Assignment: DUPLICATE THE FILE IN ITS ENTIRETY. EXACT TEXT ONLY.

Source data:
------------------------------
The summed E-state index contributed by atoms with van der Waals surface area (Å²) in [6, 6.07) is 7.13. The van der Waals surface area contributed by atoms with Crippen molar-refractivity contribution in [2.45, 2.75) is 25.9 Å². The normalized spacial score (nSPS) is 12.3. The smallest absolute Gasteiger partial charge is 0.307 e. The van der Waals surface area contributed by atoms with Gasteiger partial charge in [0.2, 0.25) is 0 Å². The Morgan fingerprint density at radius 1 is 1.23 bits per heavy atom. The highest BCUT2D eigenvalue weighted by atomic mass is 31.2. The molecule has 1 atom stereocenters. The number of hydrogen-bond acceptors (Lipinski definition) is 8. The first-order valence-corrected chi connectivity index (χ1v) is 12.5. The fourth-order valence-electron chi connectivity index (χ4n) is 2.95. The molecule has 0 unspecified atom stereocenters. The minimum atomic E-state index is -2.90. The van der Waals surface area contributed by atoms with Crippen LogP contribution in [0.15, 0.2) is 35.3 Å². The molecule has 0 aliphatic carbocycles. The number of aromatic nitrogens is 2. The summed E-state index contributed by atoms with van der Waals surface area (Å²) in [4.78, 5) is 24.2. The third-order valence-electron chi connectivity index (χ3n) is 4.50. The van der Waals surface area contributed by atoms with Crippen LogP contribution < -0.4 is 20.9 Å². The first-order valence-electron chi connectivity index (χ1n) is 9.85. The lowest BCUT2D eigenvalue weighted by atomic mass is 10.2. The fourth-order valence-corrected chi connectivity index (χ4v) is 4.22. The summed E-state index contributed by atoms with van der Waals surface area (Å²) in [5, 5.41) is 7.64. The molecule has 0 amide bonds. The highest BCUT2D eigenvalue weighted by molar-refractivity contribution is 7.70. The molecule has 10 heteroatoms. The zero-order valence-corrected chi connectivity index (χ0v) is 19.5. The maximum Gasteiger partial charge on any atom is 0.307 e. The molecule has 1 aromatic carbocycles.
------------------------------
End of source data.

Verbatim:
The summed E-state index contributed by atoms with van der Waals surface area (Å²) in [6, 6.07) is 7.13. The van der Waals surface area contributed by atoms with Crippen molar-refractivity contribution in [2.45, 2.75) is 25.9 Å². The normalized spacial score (nSPS) is 12.3. The smallest absolute Gasteiger partial charge is 0.307 e. The van der Waals surface area contributed by atoms with Gasteiger partial charge in [0.2, 0.25) is 0 Å². The Morgan fingerprint density at radius 1 is 1.23 bits per heavy atom. The highest BCUT2D eigenvalue weighted by atomic mass is 31.2. The molecule has 1 atom stereocenters. The number of hydrogen-bond acceptors (Lipinski definition) is 8. The first-order valence-corrected chi connectivity index (χ1v) is 12.5. The fourth-order valence-electron chi connectivity index (χ4n) is 2.95. The molecule has 0 unspecified atom stereocenters. The minimum atomic E-state index is -2.90. The van der Waals surface area contributed by atoms with Crippen LogP contribution in [0.15, 0.2) is 35.3 Å². The molecule has 0 aliphatic carbocycles. The number of aromatic nitrogens is 2. The summed E-state index contributed by atoms with van der Waals surface area (Å²) in [4.78, 5) is 24.2. The third-order valence-electron chi connectivity index (χ3n) is 4.50. The van der Waals surface area contributed by atoms with Crippen LogP contribution < -0.4 is 20.9 Å². The first-order valence-electron chi connectivity index (χ1n) is 9.85. The lowest BCUT2D eigenvalue weighted by atomic mass is 10.2. The fourth-order valence-corrected chi connectivity index (χ4v) is 4.22. The summed E-state index contributed by atoms with van der Waals surface area (Å²) in [5, 5.41) is 7.64. The molecule has 0 amide bonds. The highest BCUT2D eigenvalue weighted by molar-refractivity contribution is 7.70. The molecule has 10 heteroatoms. The zero-order valence-corrected chi connectivity index (χ0v) is 19.5. The maximum Gasteiger partial charge on any atom is 0.307 e. The molecule has 1 aromatic carbocycles.